Springfield police were later contacted by Alcohol, Tobacco and Firearms agents who were observing a house in Trotwood. Three men arrived at the location, according to court records, and Edwards and Reid were taken into custody and the other got away.
Edwards allegedly was found with stolen phones and a handgun, court records say, and Reid allegedly admitted to police he was involved in the robbery.
Published: Friday, January 19, 2018 @ 4:04 PM
MIDDLETOWN — An Indiana man charged with aggravated robbery waived his preliminary hearing on Friday afternoon in Middletown Municipal Court, and his case was bound over to the Butler County Grand Jury for consideration.
Brenden Parker, 27, of Aurora, Ind., was charged with aggravated robbery, a felony, and two misdemeanors (resisting arrest and obstructing official business) after he allegedly robbed a Middletown pharmacy on Jan. 10. Parker allegedly showed a female clerk a gun — that later was determined to be a BB gun — and demanded cash. He allegedly left the Rite Aid with about $280 in cash, according to Middletown police.
Parker appeared Friday with his court-appointed attorney, James Calhoun, before Municipal Court Judge James Sherron. Sherron kept Parker’s bond at $256,000 — $250,000 for aggravated robbery and $3,000 each for the misdemeanors.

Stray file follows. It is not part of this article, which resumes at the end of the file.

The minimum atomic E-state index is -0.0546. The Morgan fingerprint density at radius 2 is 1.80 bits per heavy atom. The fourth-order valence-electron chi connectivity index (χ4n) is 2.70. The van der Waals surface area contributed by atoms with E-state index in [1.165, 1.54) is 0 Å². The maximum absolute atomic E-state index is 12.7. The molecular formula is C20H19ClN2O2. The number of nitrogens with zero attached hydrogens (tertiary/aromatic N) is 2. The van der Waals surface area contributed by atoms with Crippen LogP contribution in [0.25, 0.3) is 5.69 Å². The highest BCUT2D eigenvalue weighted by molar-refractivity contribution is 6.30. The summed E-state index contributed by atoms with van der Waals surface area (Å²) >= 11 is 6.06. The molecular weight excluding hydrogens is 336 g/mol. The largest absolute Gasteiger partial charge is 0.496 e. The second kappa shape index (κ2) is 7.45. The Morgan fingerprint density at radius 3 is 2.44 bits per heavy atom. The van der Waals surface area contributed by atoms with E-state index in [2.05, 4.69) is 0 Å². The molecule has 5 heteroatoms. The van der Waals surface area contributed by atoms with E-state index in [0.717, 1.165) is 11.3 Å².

At Parker’s arraignment last week, Sherron set the bond that high because of the “serious nature” of the charges, he said.
Last week, during his arraignment, Parker seemed confused and disorientated while standing before Sherron. Middletown police said after Parker was arrested on Jan. 10 he was acting “strange,” so he was examined at Atrium Medical Center before he was transported to the city jail.
Police believe Parker may have family in the Middletown, though there didn’t appear to be any friends or relatives in the courtroom during his preliminary hearing. Franklin police said Parker was charged with petty theft there in 2009, and he was arrested two years later for a failure to appear.
Parker allegedly pulled out what the clerk thought was a black handgun and told the female clerk: “Give me the money in the cash register and I will not harm you,” according to the Middletown police report.
The cashier told Parker she couldn’t do that and he repeated: “I do not want to hurt you. Give me the money.”
During the foot pursuit that followed, a Middletown police officer deployed his taser, but the taser was ineffective because both probes missed the suspect, the report said. Once the subject was caught, he refused to be handcuffed and two “baton strikes” were used to “gain compliance” on him, the report said.